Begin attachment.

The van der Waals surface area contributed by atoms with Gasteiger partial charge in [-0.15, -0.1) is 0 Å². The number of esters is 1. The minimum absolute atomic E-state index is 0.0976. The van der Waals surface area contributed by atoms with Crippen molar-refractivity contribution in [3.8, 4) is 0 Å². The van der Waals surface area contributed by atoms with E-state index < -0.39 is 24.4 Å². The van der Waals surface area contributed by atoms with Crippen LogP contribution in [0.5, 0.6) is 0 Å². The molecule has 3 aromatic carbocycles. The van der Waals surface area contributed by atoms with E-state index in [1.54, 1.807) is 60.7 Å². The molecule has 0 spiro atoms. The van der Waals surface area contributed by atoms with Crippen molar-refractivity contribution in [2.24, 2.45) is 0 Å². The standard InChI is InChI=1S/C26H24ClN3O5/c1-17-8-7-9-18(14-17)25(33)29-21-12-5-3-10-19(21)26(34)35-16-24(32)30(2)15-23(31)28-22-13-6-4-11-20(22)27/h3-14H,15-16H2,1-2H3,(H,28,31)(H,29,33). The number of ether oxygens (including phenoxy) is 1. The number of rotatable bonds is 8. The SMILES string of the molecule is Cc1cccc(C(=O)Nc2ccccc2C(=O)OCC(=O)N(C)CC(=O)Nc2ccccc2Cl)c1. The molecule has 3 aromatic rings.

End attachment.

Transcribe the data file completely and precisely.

The van der Waals surface area contributed by atoms with Gasteiger partial charge in [-0.15, -0.1) is 0 Å². The number of esters is 1. The minimum absolute atomic E-state index is 0.0976. The van der Waals surface area contributed by atoms with Crippen molar-refractivity contribution in [3.8, 4) is 0 Å². The van der Waals surface area contributed by atoms with E-state index < -0.39 is 24.4 Å². The van der Waals surface area contributed by atoms with Crippen LogP contribution in [0.5, 0.6) is 0 Å². The molecule has 3 aromatic carbocycles. The van der Waals surface area contributed by atoms with E-state index in [1.54, 1.807) is 60.7 Å². The molecule has 0 spiro atoms. The van der Waals surface area contributed by atoms with Crippen molar-refractivity contribution in [2.24, 2.45) is 0 Å². The standard InChI is InChI=1S/C26H24ClN3O5/c1-17-8-7-9-18(14-17)25(33)29-21-12-5-3-10-19(21)26(34)35-16-24(32)30(2)15-23(31)28-22-13-6-4-11-20(22)27/h3-14H,15-16H2,1-2H3,(H,28,31)(H,29,33). The number of ether oxygens (including phenoxy) is 1. The number of rotatable bonds is 8. The SMILES string of the molecule is Cc1cccc(C(=O)Nc2ccccc2C(=O)OCC(=O)N(C)CC(=O)Nc2ccccc2Cl)c1. The molecule has 3 aromatic rings.